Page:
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38 minutes ago, BensonFan711 said:

Secondly, there's no quick fix for the propulsion issues Allure is having, which she was also having back in 2017 (and is the reason I booked Oasis and not Allure back then).  She needs to be in dry dock for that to happen, and since she's not totally dead in the water, it's not really a big enough issue for Royal to cancel cruises to fix.

 

39 minutes ago, BensonFan711 said:

This is the nature of cruising.  I've had two cruises where the entire itinerary changed due to hurricanes.  Nothing you can do about it.  The azopod isn't working properly.  Nothing you can do about it.  And more importantly, nothing Royal can do about it to fix it right now.

 

I agree in that it's not a serious enough of a problem to pull the Allure from service.

 

But Royal should publish realistic itineraries, especially when the know the long-term fix is a year away and not wait until they start collecting money first, then change it.

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I guess I am more of an odd duck when it comes to cruise bookings.  I booked based more on the ship, and rarely do I even look where the ship is actually going.  Sometimes I do look between say Eastern or Western Caribbean, but honestly I have seen most of those places enough that I cruise for the ship not the destination.  

 

Only place I really try to avoid is booking Nassau, just don't really care for it and if we have a ship go there we stay on the ship.  I also don't care for Jamaica, and we often we also stay on the ship there as well.  As for San Juan, I prefer San Juan over St. Thomas.  However I really like seeing the feral cats along the waterfront, so my husband and I always go and take the kitties food when we do.  Last cruise on the Allure we met a kitty that we ended up adopting and had flown to Virginia.  So I would rather go to San Juan over St. Thomas any day.  But each of us has our own preferences.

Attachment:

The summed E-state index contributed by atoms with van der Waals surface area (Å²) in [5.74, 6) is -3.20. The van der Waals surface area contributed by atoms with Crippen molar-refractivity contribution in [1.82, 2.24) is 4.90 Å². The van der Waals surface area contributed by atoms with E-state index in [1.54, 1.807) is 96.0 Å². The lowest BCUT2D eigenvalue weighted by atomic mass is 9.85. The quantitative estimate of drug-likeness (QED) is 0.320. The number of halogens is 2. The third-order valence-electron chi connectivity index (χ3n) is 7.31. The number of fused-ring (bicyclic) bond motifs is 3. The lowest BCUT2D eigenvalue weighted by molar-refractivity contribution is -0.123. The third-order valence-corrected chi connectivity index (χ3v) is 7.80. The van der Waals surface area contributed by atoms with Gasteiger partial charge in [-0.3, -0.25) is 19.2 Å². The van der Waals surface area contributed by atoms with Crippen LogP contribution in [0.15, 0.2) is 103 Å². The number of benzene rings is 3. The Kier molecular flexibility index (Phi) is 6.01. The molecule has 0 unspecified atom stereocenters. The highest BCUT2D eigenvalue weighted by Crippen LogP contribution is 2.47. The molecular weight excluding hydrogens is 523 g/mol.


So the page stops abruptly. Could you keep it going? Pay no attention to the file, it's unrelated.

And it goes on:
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On 7/26/2019 at 1:47 PM, CruisingDaddy said:

 

Am I being unreasonable in asking for something?  I normally don't ask and I know in our cruise contract it does say that they can change the itinerary for any reason but I feel this issues was in their control and it could have been remedied.  They have a broken ship and they choose to not fix it and affect all their next cruises until they bring her into dry dock.  I mean if we were our to sea and something happens to the ship and we miss a port it's one thing, or unrest in a port like in San Juan I'd have no issues with changing our ports of call, but this I feel should fall on them.  What do you guys think?  Am I crazy in asking for something in return?  I would like to get your thoughts on it.  Thanks

I don't find you being too unreasonable considering you're a victim of circumstances with this. I would write a letter; don't expect much feedback though, but definitely write them constructively. Wish you all the best.

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22 minutes ago, HBE4 said:

 

 

I agree in that it's not a serious enough of a problem to pull the Allure from service.

 

But Royal should publish realistic itineraries, especially when the know the long-term fix is a year away and not wait until they start collecting money first, then change it.

 

We don't actually know what's going on behind closed doors at Royal.  What we *do* know is that cruise lines don't change itineraries until they're absolutely forced to.  Heck, I had one changed at the pier.....and then I spent more time than I cared to telling people who insisted on complaining to find somewhere else to do it because I didn't need their complaining ruining my vacation.